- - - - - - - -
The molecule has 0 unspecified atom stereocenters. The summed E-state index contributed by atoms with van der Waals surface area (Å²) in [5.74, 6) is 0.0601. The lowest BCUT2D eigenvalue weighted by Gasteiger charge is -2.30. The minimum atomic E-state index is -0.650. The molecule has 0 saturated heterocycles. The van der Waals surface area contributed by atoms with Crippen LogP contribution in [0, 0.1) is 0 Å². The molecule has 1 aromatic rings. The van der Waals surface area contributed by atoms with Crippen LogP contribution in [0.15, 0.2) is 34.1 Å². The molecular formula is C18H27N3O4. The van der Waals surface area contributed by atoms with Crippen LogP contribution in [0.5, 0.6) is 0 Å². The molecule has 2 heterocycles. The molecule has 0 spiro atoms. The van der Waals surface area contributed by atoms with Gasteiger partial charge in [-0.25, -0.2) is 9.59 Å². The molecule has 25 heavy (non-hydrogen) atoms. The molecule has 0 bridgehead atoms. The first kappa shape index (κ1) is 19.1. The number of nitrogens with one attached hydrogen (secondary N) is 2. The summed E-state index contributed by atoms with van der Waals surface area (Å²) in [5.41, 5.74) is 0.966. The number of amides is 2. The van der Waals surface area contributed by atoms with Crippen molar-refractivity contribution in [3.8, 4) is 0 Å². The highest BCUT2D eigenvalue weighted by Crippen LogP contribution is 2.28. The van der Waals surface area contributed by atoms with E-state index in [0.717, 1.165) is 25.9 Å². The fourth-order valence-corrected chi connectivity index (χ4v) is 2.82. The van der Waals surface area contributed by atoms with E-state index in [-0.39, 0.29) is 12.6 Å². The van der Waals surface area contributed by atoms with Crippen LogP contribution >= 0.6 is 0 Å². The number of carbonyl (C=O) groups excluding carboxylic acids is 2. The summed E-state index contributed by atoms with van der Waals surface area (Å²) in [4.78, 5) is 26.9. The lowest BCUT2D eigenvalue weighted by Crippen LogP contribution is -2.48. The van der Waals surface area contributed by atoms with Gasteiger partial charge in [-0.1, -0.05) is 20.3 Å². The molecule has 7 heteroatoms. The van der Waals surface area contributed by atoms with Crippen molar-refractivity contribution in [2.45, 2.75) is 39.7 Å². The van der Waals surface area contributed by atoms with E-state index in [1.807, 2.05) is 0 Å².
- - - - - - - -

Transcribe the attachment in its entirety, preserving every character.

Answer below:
The molecule has 0 unspecified atom stereocenters. The summed E-state index contributed by atoms with van der Waals surface area (Å²) in [5.74, 6) is 0.0601. The lowest BCUT2D eigenvalue weighted by Gasteiger charge is -2.30. The minimum atomic E-state index is -0.650. The molecule has 0 saturated heterocycles. The van der Waals surface area contributed by atoms with Crippen LogP contribution in [0, 0.1) is 0 Å². The molecule has 1 aromatic rings. The van der Waals surface area contributed by atoms with Crippen LogP contribution in [0.15, 0.2) is 34.1 Å². The molecular formula is C18H27N3O4. The van der Waals surface area contributed by atoms with Crippen LogP contribution in [0.5, 0.6) is 0 Å². The molecule has 2 heterocycles. The molecule has 0 spiro atoms. The van der Waals surface area contributed by atoms with Gasteiger partial charge in [-0.25, -0.2) is 9.59 Å². The molecule has 25 heavy (non-hydrogen) atoms. The molecule has 0 bridgehead atoms. The first kappa shape index (κ1) is 19.1. The number of nitrogens with one attached hydrogen (secondary N) is 2. The summed E-state index contributed by atoms with van der Waals surface area (Å²) in [5.41, 5.74) is 0.966. The number of amides is 2. The van der Waals surface area contributed by atoms with Crippen molar-refractivity contribution in [3.8, 4) is 0 Å². The highest BCUT2D eigenvalue weighted by Crippen LogP contribution is 2.28. The van der Waals surface area contributed by atoms with E-state index in [0.717, 1.165) is 25.9 Å². The fourth-order valence-corrected chi connectivity index (χ4v) is 2.82. The van der Waals surface area contributed by atoms with E-state index in [-0.39, 0.29) is 12.6 Å². The van der Waals surface area contributed by atoms with Crippen LogP contribution >= 0.6 is 0 Å². The number of carbonyl (C=O) groups excluding carboxylic acids is 2. The summed E-state index contributed by atoms with van der Waals surface area (Å²) in [4.78, 5) is 26.9. The lowest BCUT2D eigenvalue weighted by Crippen LogP contribution is -2.48. The van der Waals surface area contributed by atoms with Gasteiger partial charge in [-0.1, -0.05) is 20.3 Å². The molecule has 7 heteroatoms. The van der Waals surface area contributed by atoms with Crippen molar-refractivity contribution in [2.45, 2.75) is 39.7 Å². The van der Waals surface area contributed by atoms with E-state index in [1.807, 2.05) is 0 Å².